Australia’s Next Net Boom: SMEs

Consumers in Australia’s small and medium enterprises (SME) marketplace are driving the growth and adoption of online services. There are estimated to be nearly 1 million small and medium businesses in Australia, according to the Australia Bureau of Statistics (ABS), and in the Asia-Pacific region, IDC forecasts that business-to-business e-commerce will grow from US$560 million in 1998, to US$17.1 billion by the year 2003.

Internet Use by Australian SMEs
Use 1998 1999 2000
Use Computers 75% 82% 87%
Use Modems 42% 63% 72%
Use Computers 75% 82% 87%
Internet Connection 34% 48% n/a
Potentially Sell Online 32% 36% n/a
Source: Yellow Pages Small Business Index, November ’99

In the last 12 months, there has been evidence of strong growth in the use of the Internet and e-commerce by small business, with the May 1999 Yellow Pages Small Business Index reporting that almost nearly half of the nation’s small businesses are now Internet connected, up from one-third 12 months ago. The survey also reported that market segments with the greatest perceived potential for e-commerce enablement were Transport/Storage and Business Services, and the lowest in Building/Construction.

There are a number of key players in Australia’s emerging local online SME market, including software migrators (e.g., MYOB, Quicken, Solution 6); business publishers (e.g., EBC); online media aggregators (e.g.., nineMSN’s small business site); and of course, natural born start-ups (e.g., Peakhour.com.au).

Software Migrators are moving quickly to extend their brands online. Reckon Limited, publisher of Quicken financial management software (www.quicken.com.au), launched in November. Also last month, Quicken Business Online, an online service targeted at SMEs, and part of the Quicken.com.au financial services portal launched. There were just over 460,000 visitors to Quicken.com.au in November. The site gets over 5 million page views per month, and revenue is generated through publishing and transactions on Quicken.com.au.

E-Commerce Use by Australian SMEs
Product Bought Percent of
Respondents
Software 47%
Equipment/Tools 21%
Books 19%
Subscriptions 9%
Parts/Components 7%
Research Info 6%
Stationery 5%
CDs 4%
Travel Bookings 2%
Source: Yellow Pages Small Business Index, November ’99

A key feature of a number of the new players is the way they leverage either pre-existing customer relationships or offline audiences. For example, the NineMSN Small Business Site operates in conjunction with the Channel 9 Small Business Show. Solution 6 has developed a vertical B2B portal, www.eccountancy.com, which provides its 10,000 accounting and legal firms (300,000 end accountants) the means to develop Web sites and feed information to their own customer bases. Quicken launched Quicken Business Online, leveraging off its base of 100,000 users of Quicken’s QuickBooks financial accounting software. EBC, publisher of Small Business Guides, launched www.ebc.com.au on the back of its 45,000-customer database.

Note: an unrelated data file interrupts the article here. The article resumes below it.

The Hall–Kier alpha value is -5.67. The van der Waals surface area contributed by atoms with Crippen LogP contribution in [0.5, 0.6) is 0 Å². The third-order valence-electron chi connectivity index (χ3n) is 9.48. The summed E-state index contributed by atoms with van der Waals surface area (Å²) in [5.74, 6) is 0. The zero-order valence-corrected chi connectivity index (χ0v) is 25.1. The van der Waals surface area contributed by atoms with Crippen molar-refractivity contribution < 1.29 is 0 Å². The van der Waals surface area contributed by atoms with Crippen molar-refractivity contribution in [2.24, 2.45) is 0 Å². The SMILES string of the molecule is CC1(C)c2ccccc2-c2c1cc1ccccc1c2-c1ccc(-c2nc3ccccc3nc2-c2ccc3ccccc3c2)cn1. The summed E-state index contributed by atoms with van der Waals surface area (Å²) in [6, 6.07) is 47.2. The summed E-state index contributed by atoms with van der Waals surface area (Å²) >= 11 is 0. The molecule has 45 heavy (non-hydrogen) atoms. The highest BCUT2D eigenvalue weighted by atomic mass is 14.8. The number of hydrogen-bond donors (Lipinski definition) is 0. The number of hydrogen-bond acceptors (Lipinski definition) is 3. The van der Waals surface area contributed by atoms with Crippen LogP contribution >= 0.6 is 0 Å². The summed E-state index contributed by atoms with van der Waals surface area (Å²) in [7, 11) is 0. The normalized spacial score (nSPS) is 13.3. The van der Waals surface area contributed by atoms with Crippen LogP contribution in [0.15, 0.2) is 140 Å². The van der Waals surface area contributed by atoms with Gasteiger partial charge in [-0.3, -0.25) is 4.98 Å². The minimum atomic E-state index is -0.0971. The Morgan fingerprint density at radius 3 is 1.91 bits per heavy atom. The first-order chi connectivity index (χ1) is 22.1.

The two trends to watch are B2B infomediation and application service provision. Business and regulatory complexity, in addition to the increasing number of product and service choices facing SME’s, has created a niche in online sites aggregating information and news for the SME market. Onvia (www.onvia.com) is a B2B online operations center devoted to meeting the needs of entrepreneurs through targeted business products, services, tools, and expert advice from a single point of purchase. As of October 1999, Onvia.com now receives close to 1 million unique visitors each month and has acquired 104,000 members

Moving forward, there is likely to be growth in the market for online outsourcing of SME business processes through Application Service Providers (ASPs). An ASP enables customers to operate business software via the Internet or through private networks. In this model, customers rent the applications from companies like Solution 6 Centrum or a new startup such as Peakhour, and access the applications through an Internet browser. The types of applications most likely to be distributed in this fashion include tax, accounting, and practice management business processes.

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